Tuesday May 22, 2018
Home World NASA inches c...

NASA inches closer to send World’s most powerful Rocket to Mars

The two-minute, full-duration ground qualification test provided NASA with critical data on 82 qualification objectives that will support certification of the booster for flight

1
//
150
NASA Rocket Test. Image Source: Wikimedia Commons
Republish
Reprint
  • NASA successfully fire-tested a booster at Orbital ATK’s test facilities in Promontory, Utah 
  • In March 2015, it has successfully completed the first full-scale booster qualification ground test
  • When completed, two five-segment boosters and four RS-25 main engines will power SLS on deep space missions

WASHINGTON: NASA successfully fire-tested a booster at Orbital ATK’s test facilities in Promontory, Utah for Space Launch System (SLS). The test was done in wake of sending most powerful rocket to Mars on Tuesday.

This was the last full-scale test for the booster before SLS is ready in 2018 for the first uncrewed test flight with NASA’s Orion spacecraft, marking a key milestone on the agency’s Journey to Red Planet.

“This final qualification test of the booster system shows real progress in the development of the Space Launch System,” said William Gerstenmaier, associate administrator for the Human Exploration and Operations Mission Directorate at NASA headquarters in Washington, DC.

Follow NewsGram on Twitter: @newsgram1

“Seeing this test today, and experiencing the sound and feel of approximately 3.6 million pounds of thrust, helps us appreciate the progress we’re making to advance human exploration and open new frontiers for science and technology missions in deep space,” he added in a statement.

The two-minute, full-duration ground qualification test provided NASA with critical data on 82 qualification objectives that will support certification of the booster for flight.

Engineers now will evaluate test data captured by more than 530 instrumentation channels on the booster.

Follow NewsGram on Facebook: NewsGram.com

When completed, two five-segment boosters and four RS-25 main engines will power SLS on deep space missions.

 Planet Mars. Image Source: Wikimedia Commons
Planet Mars. Image Source: Wikimedia Commons

The solid rocket boosters, built by NASA contractor Orbital ATK, operate in parallel with SLS’s main engines for the first two minutes of flight.

They will provide more than 75 per cent of the thrust needed for the rocket and Orion spacecraft to escape Earth’s gravitational pull.

“Today’s test is the pinnacle of years of hard work by the NASA team, Orbital ATK and commercial partners across the country,” added John Honeycutt, SLS programme manager at NASA’s Marshall Space Flight Centre in Huntsville, Alabama.

“SLS hardware is currently in production for every part of the rocket. NASA also is making progress every day on Orion and the ground systems to support a launch from Kennedy Space Center in Florida. We’re on track to launch SLS on its first flight test with Orion and pave the way for a human presence in deep space.”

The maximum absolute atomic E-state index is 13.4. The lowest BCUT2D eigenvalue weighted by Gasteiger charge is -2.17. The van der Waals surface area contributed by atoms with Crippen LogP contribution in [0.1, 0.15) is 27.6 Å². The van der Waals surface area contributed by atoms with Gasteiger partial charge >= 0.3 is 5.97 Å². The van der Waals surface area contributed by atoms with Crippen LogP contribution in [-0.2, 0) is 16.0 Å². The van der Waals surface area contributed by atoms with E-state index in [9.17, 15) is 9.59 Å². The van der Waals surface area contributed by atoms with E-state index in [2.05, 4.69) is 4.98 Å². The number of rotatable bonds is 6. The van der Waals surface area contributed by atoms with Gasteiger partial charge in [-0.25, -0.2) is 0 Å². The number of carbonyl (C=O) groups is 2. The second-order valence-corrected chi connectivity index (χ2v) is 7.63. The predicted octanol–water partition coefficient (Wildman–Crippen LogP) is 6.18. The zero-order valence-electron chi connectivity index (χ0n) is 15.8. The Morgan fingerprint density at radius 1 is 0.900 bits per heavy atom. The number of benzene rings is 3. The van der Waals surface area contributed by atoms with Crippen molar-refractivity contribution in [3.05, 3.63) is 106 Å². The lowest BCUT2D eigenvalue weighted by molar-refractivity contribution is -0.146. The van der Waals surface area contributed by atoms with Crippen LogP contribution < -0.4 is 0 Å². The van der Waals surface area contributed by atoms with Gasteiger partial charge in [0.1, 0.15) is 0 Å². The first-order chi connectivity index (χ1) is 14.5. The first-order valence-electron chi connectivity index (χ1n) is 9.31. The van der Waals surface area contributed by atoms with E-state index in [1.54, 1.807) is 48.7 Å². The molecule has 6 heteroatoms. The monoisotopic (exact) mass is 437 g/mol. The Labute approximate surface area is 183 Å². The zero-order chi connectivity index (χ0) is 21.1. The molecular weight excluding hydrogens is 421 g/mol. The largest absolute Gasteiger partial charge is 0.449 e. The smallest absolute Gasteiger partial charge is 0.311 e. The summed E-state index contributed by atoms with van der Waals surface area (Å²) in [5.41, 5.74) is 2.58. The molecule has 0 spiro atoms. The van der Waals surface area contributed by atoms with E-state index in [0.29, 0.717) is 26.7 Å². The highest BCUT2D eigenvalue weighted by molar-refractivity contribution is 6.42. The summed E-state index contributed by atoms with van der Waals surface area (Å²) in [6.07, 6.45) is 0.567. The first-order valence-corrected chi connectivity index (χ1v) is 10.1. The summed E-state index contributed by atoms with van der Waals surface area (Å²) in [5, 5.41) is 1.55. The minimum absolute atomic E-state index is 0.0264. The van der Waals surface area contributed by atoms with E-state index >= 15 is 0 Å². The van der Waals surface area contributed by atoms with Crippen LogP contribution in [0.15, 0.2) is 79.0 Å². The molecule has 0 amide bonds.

In March 2015, it has successfully completed the first full-scale booster qualification ground test. (IANS)

ALSO READ:

 

Click here for reuse options!
Copyright 2016 NewsGram

  • Vrushali Mahajan

    An amazing success story, this can help us get to know more about Mars and its features.

Next Story

US Senators Want NASA To Extend The ISS Life Until At Least 2028

The aim was to save mony so that more resources could invested into deep space exploration of the Moon and eventually Mars.

0
//
12
NASA ISS
Representational Image, VOA

NASA should extend the life of the International Space Station (ISS) until at least 2028, two US Senators said in a hearing to examine the future of the orbiting laboratory.

Senator Ted Cruz of Texas who is the Chairman of the Subcommittee on Space, Science, and Competitiveness convened the hearing on Wednesday, which was the first in a series of two hearings to examine the role of the space station.

In its 2019 budget request, the Donald Trump administration proposed ending direct government funding for the ISS by 2025, Florida Today, part of the USA Today network, reported on Wednesday.

“We’ve got this platform up there (worth) north of $100 billion, and it’s there,” Senator Bill Nelson of Florida, ranking member on the Subcommittee on Space, Science and Competitiveness, was quoted as saying.

“Abandoning this incredible orbiting laboratory where they are doing research, when we are on the cusp of a new era of space exploration, would be irresponsible at best and probably disastrous,” Nelson added.

NASA should extend the life of the International Space Station (ISS) until at least 2028, two US Senators said in a hearing to examine the future of the orbiting laboratory.
ISS is a permanent base for astronauts stationed in the outer sky. Wikimedia Commons

The NASA Transition Authorization Act of 2017 directed NASA to develop a plan to transition ISS from the current regime that relies heavily on NASA sponsorship to a regime where NASA could be one of many customers of a low-Earth orbit (LEO) non-governmental human space flight enterprise.

The aim was to save mony so that more resources could invested into deep space exploration of the Moon and eventually Mars.

Twitter Launches API: Twitter Rolls Out Account Activity API For All Developers

The space agency’s internal watchdog on Wednesday, however, said that private companies are unlikely to take on the more than $1 billion annual cost to run the International Space Station by 2025 as NASA hopes.

The report from NASA Inspector General provided a closing argument against the Trump administration’s proposal to privatise or abandon the orbiting laboratory so soon, the US senators said, according to the Florida Today report.

“The defence rests,” quipped Senator Cruz of Texas. (IANS)